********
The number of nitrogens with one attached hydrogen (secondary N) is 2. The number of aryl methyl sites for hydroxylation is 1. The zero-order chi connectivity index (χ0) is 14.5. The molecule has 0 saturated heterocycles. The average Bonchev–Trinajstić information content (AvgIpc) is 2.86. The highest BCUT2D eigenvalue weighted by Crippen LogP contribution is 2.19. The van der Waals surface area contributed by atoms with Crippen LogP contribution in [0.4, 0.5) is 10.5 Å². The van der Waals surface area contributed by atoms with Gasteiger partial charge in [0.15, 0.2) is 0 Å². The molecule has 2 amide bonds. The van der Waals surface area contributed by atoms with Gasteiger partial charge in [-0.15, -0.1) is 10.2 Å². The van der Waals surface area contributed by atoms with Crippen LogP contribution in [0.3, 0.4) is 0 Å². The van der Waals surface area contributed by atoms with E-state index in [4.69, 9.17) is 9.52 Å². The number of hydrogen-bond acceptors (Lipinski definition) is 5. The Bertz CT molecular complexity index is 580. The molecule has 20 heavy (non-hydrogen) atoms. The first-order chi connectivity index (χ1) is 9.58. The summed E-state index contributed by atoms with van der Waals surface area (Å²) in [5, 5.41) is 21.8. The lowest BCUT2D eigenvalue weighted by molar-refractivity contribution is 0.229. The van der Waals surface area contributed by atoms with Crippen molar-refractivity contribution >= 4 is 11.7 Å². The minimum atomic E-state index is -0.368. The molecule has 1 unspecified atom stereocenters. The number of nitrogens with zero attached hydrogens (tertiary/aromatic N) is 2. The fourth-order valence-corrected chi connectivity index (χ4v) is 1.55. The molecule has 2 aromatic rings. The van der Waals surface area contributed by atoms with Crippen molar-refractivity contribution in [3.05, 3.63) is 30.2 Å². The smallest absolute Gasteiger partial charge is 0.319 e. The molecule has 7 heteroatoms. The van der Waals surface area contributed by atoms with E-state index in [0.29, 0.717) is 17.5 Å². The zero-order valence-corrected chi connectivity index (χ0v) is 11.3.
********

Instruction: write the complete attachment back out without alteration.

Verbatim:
The number of nitrogens with one attached hydrogen (secondary N) is 2. The number of aryl methyl sites for hydroxylation is 1. The zero-order chi connectivity index (χ0) is 14.5. The molecule has 0 saturated heterocycles. The average Bonchev–Trinajstić information content (AvgIpc) is 2.86. The highest BCUT2D eigenvalue weighted by Crippen LogP contribution is 2.19. The van der Waals surface area contributed by atoms with Crippen LogP contribution in [0.4, 0.5) is 10.5 Å². The van der Waals surface area contributed by atoms with Gasteiger partial charge in [0.15, 0.2) is 0 Å². The molecule has 2 amide bonds. The van der Waals surface area contributed by atoms with Gasteiger partial charge in [-0.15, -0.1) is 10.2 Å². The van der Waals surface area contributed by atoms with Crippen LogP contribution in [0.3, 0.4) is 0 Å². The van der Waals surface area contributed by atoms with E-state index in [4.69, 9.17) is 9.52 Å². The number of hydrogen-bond acceptors (Lipinski definition) is 5. The Bertz CT molecular complexity index is 580. The molecule has 20 heavy (non-hydrogen) atoms. The first-order chi connectivity index (χ1) is 9.58. The summed E-state index contributed by atoms with van der Waals surface area (Å²) in [5, 5.41) is 21.8. The lowest BCUT2D eigenvalue weighted by molar-refractivity contribution is 0.229. The van der Waals surface area contributed by atoms with Crippen molar-refractivity contribution >= 4 is 11.7 Å². The minimum atomic E-state index is -0.368. The molecule has 1 unspecified atom stereocenters. The number of nitrogens with zero attached hydrogens (tertiary/aromatic N) is 2. The fourth-order valence-corrected chi connectivity index (χ4v) is 1.55. The molecule has 2 aromatic rings. The van der Waals surface area contributed by atoms with Crippen molar-refractivity contribution in [3.05, 3.63) is 30.2 Å². The smallest absolute Gasteiger partial charge is 0.319 e. The molecule has 7 heteroatoms. The van der Waals surface area contributed by atoms with E-state index in [0.29, 0.717) is 17.5 Å². The zero-order valence-corrected chi connectivity index (χ0v) is 11.3.